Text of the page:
As the season came to an end, the Canadians planned their inaugural banquet – featuring ESPN and Toronto Blue Jays broadcaster Dan Shulman as the master of ceremonies, and with multiple big-league players including Pete Orr, Jamie Romak and GLC coaches Robinson and Adam Stern in attendance to honour the players – to open up the off-season before beginning another winter of development-focused training to gear up for the fourth CPBL season.

“Our first banquet was a success, and a really cool night as a staff to celebrate what the program has done,” Robinson said. “The off-season is status quo for us and it continues to be that way. We remind ourselves that there are no gimmicks, there’s no special pill, and it’s just a matter of continuing to develop players as we have in the past. That’s always at the forefront of our minds heading into any off-season.”

With another season about to get underway, Great Lake’s staff is excited for what the future holds and to see how the fourth year of the league unfolds on the field.

“I always like watching the kids develop from year to year,” Robinson said. “And now that we’ve been in it, we’ve seen our first group graduating college last year, and now you see the progression of kids over that course of the year.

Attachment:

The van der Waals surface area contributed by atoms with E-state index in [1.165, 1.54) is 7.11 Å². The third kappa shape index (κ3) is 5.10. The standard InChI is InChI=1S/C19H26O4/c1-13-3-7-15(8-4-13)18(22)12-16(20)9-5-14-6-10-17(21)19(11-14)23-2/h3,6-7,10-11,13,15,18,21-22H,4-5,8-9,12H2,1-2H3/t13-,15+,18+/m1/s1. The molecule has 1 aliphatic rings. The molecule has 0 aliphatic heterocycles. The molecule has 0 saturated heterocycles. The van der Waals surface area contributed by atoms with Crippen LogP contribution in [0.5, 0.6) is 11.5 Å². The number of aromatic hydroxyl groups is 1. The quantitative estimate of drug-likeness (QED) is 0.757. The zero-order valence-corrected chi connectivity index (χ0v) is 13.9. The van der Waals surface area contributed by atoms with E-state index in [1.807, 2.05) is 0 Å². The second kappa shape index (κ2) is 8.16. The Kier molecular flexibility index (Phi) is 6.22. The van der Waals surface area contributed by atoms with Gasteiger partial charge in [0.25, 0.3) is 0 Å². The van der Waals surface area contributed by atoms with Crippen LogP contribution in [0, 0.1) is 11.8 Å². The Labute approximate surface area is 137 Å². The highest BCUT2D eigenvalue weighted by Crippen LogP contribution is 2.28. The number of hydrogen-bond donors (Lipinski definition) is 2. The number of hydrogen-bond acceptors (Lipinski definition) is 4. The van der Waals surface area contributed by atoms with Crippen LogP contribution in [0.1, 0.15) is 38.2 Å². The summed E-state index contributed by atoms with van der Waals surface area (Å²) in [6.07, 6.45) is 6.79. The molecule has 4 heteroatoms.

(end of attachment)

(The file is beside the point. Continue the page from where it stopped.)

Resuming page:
“We have a really exciting group of 14U players this year, and we’ve always had good players at that younger level. This year, athletically it may be one of the more highly-anticipated groups we’ve ever had. We look forward to having athletes because we believe so strongly in what we do on the developmental side. So that will be a really fun group to get going and see how they progress, along with the rest of our teams and more familiar players.”

Great Lake also has a number of players committed to head to schools for the upcoming season, with Ryan Faragher off to Wabash Valley College, Noah Myers heading from Wabash to the University of South Carolina, Owen Diodati going to the University of Alabama, Tye Imeson off to Salem International University, Brian Zapp heading to Miami University and Eric Martin headed to Indiana State University.

Great Lake Canadians look ahead to third year of CPBL

Excited about the success of the Canadian Premier Baseball League in its first two seasons and the way the circuit has aided in the development and expansion of their program – in addition to winning three of four championships last year – the Great Lake Canadians are looking forward to even more in the third season of the loop.

“We had a pretty good year last year as a program, and the product of seeing our guys go off to school and have success because they’re playing against the top talent in the country in our league,” GLC director of baseball operations and CPBL executive Chris Robinson said. “That’s in and of itself the reason that we started this. 

“So it’s exciting to see not only our guys, but guys across the CPBL from different programs go down to college, be prepared, step in, and early in their careers have success and be big parts of their teams. When it’s all said and done, that’s what we were aiming for, so it seems to be really effective that way.”